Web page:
You did no this site is a ford site..:)

@Den eellike, ever notice I am quiet as a church mouse until the Ford trolls start in.

I agree ford is number one.




@HEMI V8 - "ever notice I am quiet as a church mouse until the Ford trolls start in."

That has to be one of the funniest things I've ever heard come out of your pie hole.


@TSP - NHTSA rules make it illegal for any automotive manufacturer to have a roll bar inside a vehicle.

Most companies that make "roll" bars do not market them as such. Most are called "bed bars", "light bars" etc. If they call it a roll bar, they have to carry the liability of it not protecting the occupants in a roll over.

All of the models tested are up to and including 2013 models. The new GMC siblings are supposed to be improved in structural rigidity.

The authors claims that strapped in cargo will lower ratings due to the extra weight on the roof is plausible but strapped in cargo tends to be much higher than the box sides which could provide extra protection in a roll over.

Greg is a GMC and Buick idiot from GMI otherwise known as the GMC-Buick fanclub. BVonScott, Tyler etc. Congrats to Ford here. It's no surprise still. Ford doesn't cut corners to skimp on pennies of costs like GM. That's the beauty of One Ford. GM can't have One Chevrolet or even One GMC because they're GM. Even though I back Chevrolet when I can legitimately do it, they are a letdown in this respect and several others. They'll never have a world class truck in this day and age with two truck lines. The costs are spread out too thin amongst too many companies and or brands. Ford learned this the hard way, eventually so will GM. Oops, Chevrolet.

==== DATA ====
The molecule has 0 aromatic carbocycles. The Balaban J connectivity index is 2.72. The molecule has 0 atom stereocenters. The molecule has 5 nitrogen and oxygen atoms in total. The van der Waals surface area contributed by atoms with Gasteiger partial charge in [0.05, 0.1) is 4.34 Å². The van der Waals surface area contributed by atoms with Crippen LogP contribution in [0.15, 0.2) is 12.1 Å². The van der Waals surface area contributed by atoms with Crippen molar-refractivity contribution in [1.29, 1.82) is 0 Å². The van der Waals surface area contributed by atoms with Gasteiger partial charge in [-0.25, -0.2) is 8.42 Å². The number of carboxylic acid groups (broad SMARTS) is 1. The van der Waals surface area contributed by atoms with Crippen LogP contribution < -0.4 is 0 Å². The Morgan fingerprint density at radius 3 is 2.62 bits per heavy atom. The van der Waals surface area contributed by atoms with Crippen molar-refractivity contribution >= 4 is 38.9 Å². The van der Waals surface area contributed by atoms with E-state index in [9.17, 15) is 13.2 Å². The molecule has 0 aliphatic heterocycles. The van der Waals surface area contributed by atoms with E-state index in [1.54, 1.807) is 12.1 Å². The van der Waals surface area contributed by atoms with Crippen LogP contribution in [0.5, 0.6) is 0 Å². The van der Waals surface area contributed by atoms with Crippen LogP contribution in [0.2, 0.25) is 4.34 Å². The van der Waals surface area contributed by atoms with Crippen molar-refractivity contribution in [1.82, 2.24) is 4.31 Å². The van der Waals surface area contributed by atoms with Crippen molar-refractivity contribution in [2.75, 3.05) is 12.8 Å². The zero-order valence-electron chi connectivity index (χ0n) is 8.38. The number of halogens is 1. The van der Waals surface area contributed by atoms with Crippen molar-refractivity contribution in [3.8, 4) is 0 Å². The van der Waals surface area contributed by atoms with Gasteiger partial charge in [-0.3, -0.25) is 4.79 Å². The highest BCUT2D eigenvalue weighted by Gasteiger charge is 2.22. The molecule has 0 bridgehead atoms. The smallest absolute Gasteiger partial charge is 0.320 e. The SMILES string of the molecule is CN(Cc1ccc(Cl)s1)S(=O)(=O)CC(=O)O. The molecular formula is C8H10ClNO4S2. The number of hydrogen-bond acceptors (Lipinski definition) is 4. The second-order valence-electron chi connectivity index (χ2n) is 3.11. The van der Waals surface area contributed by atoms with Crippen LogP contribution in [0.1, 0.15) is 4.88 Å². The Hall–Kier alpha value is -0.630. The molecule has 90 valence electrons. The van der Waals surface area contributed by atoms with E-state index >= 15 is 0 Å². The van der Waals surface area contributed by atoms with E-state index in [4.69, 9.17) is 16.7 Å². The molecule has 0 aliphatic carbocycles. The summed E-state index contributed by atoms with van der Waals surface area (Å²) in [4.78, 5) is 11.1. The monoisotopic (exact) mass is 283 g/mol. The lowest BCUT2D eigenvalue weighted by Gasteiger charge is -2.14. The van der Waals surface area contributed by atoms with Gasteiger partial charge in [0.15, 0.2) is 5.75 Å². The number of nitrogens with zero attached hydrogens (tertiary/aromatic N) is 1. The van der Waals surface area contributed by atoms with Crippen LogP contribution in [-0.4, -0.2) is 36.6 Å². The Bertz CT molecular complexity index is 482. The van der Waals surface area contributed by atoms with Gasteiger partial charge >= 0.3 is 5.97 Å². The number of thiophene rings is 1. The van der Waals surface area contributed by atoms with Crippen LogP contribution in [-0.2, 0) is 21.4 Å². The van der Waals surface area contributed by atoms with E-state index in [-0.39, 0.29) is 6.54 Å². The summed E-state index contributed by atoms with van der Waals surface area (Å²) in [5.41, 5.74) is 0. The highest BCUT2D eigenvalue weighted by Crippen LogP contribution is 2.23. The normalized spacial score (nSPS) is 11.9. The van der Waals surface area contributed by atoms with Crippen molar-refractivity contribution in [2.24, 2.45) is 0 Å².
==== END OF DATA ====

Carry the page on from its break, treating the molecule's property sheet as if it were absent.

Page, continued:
@BAFO - Bull bars are technically required to improve pedestrian safety, but it's obvious they do nothing of the sort. And who enforces bull bar regs? It would defeat the purpose of bull bars if they collapsed on impact with a roo.

The current gen of F-150 crew cabs became 2 or 300 lbs heavier than equal RAM and GM trucks, and many have criticized their weight, but their safety ratings increased at the same time their weight did. You do the math.

I was impressed by the F-150's roof strength shown here:



I better buy a 2013 GM for my wife before they make it better!

@Mark: That depends on who you ant to bang.

Do I need to hold Package? No.
Do I need to carry more? No.
Do I need to Take a blue pill? No.
Do I need physically larger? No. In fact, I NEED physically SMALLER while still carrying a decent load--not by weight, but by bulk.
Do I need more "features"? Not when they're based on Genetics
Do I need more "niceties"? No. On average I'm paying for it.

Good to see FORD score so high in this test. Says a lot about the other makes and how much catching up they have to do, especially that POS fiat ram. Those trucks are down right scary from any angle.